Students reach out to public in ‘awareness day’ over PNG crisis

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Unitech students with a banner calling on Prime Minister Peter O'Neill to "respect the law" and stand down to let corruption investigations resume unhindered at an earlier demonstration. Image: Loop PNG

By Scott Waide in Lae

More than 3000 students from the University of Technology and the National Polytechnic Institute in Papua New Guinea’s second largest city of Lae travelled in busloads to the Eriku Oval yesterday for a “public awareness” meeting.

Authorisation for the gathering was given after lengthy dialogue between the Lae Metropolitan Superintendent, Anthony Wagambie Jnr, and student leaders.

lae student crowd 500wide
University and polytech students at the “awareness” rally in Lae yesterday, many wearing symbolic black in mourning over Papua New Guinea’s constitution. Image: PNG Blogs

Like the University of Papua New Guinea in the nation’s capital of Port Moresby, the majority of students wore black signifying their protest over what they see as an assault on Papua New Guinea’s constitutional offices.

Each element of this awareness meeting was carefully chosen – the flags for diversity and unity and the female students also were the forefront of this relatively quiet protest.

“My intention in joining this awareness is to take the message to out parents, our uncles and our brothers and sisters so that they will know what we are fighting for,” said Tanya Sawa, one of many young women who voted for a boycott just days ago.

The students were barred from carrying anything defamatory or contemptuous in nature, including placards or slogans that could trigger court proceedings against them.

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They were also barred from walking from the Taraka campus to Eriku for fear that it could trigger a riot.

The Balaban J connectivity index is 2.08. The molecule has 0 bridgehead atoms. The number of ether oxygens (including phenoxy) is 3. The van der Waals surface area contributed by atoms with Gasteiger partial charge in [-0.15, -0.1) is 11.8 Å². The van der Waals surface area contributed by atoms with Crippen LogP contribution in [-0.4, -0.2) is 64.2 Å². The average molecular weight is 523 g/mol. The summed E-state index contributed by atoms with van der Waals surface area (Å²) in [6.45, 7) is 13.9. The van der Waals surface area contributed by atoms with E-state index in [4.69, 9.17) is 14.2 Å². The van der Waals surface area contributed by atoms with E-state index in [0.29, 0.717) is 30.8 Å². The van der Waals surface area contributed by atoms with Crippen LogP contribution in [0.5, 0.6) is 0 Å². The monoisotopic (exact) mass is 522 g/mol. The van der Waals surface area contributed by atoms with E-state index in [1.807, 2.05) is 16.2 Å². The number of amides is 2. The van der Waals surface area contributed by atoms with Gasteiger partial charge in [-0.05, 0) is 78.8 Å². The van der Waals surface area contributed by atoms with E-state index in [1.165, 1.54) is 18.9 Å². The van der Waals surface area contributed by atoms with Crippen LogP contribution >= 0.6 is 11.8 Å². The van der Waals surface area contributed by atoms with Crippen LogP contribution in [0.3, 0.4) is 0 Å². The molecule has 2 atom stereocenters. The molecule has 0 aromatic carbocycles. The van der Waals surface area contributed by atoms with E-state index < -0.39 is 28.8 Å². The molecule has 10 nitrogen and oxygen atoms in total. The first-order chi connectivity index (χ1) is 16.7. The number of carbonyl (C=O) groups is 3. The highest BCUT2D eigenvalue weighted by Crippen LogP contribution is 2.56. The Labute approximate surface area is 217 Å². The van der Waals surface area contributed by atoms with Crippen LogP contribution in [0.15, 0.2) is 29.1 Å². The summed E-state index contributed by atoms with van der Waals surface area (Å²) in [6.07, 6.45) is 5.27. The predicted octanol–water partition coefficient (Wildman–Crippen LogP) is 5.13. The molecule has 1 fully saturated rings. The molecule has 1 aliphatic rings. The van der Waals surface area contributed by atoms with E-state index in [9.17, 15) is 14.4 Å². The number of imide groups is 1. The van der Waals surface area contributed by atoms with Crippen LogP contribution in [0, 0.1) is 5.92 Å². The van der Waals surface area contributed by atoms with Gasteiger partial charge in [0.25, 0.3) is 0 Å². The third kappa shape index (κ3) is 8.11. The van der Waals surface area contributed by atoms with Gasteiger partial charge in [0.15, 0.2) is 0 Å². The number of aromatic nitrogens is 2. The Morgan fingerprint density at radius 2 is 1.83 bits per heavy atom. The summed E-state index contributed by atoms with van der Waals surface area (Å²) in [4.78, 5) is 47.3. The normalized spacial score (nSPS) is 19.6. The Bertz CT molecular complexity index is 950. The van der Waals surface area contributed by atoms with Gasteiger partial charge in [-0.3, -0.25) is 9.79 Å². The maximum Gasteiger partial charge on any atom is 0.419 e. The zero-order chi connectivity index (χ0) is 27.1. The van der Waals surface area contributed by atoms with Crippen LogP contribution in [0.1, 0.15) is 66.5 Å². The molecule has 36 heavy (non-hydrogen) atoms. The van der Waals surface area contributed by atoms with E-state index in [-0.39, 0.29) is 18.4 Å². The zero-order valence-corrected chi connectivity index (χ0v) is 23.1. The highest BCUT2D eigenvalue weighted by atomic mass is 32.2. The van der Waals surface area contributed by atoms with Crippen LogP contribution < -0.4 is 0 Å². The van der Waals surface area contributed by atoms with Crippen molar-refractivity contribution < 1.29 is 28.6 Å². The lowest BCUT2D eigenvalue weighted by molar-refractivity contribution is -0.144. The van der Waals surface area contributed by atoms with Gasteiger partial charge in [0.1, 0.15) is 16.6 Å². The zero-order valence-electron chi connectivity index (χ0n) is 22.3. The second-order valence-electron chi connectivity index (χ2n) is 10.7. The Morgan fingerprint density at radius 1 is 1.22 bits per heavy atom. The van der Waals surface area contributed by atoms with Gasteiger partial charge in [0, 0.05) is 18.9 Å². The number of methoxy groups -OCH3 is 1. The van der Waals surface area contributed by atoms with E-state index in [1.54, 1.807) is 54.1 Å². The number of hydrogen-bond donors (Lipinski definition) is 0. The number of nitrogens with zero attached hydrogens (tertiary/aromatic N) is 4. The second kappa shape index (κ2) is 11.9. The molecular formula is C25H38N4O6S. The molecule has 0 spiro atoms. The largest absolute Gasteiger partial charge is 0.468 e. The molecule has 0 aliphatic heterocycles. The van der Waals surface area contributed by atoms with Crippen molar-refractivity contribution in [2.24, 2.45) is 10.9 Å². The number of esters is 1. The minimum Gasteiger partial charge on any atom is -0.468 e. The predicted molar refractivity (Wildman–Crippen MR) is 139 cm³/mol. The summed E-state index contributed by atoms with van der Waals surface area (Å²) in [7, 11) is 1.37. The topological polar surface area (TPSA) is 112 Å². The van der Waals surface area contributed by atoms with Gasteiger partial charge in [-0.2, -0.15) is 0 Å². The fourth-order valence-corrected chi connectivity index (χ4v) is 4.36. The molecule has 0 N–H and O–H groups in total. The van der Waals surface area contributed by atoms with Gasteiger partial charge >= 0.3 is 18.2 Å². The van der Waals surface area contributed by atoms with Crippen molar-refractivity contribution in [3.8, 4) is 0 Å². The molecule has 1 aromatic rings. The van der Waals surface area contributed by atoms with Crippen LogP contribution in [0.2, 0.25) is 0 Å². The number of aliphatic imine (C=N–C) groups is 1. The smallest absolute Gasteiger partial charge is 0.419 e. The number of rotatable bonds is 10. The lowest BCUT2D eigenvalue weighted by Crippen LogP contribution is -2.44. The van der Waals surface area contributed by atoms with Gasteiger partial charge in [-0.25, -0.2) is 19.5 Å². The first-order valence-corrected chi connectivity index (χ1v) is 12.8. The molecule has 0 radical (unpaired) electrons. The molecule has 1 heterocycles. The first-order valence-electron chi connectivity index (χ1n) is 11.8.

Police escort
Instead, the Students’ Representative Council (SRC) organised buses to take the students from the university to Eriku with a police escort.

This is the first time since the unrest began that Unitech has reached out to the public.

Student leaders have said this was not a protest but instead an “awareness meeting” to educate the public on national issues affecting the country, and why their call for the prime minister to step aside still stands.

“I wouldn’t say that we’re heading towards an authoritarian state, but I would say what’s happening will affect us for years into the future,” said the president of the Simbu Students’  Association, Lucas Kiak.

The awareness meeting was approved after two weeks of meetings between student leaders and Metropolitan Superintendent Wagambie, who has been personally facilitating discussions to ensure the tensions do not escalate and spill over into violence.

The manner in which the meeting was controlled has also triggered positive reactions in the Lae community, as well as on social media, where Lae police have been praised for their professionalism and restraint.

Scott Waide is the EMTV correspondent in Lae.

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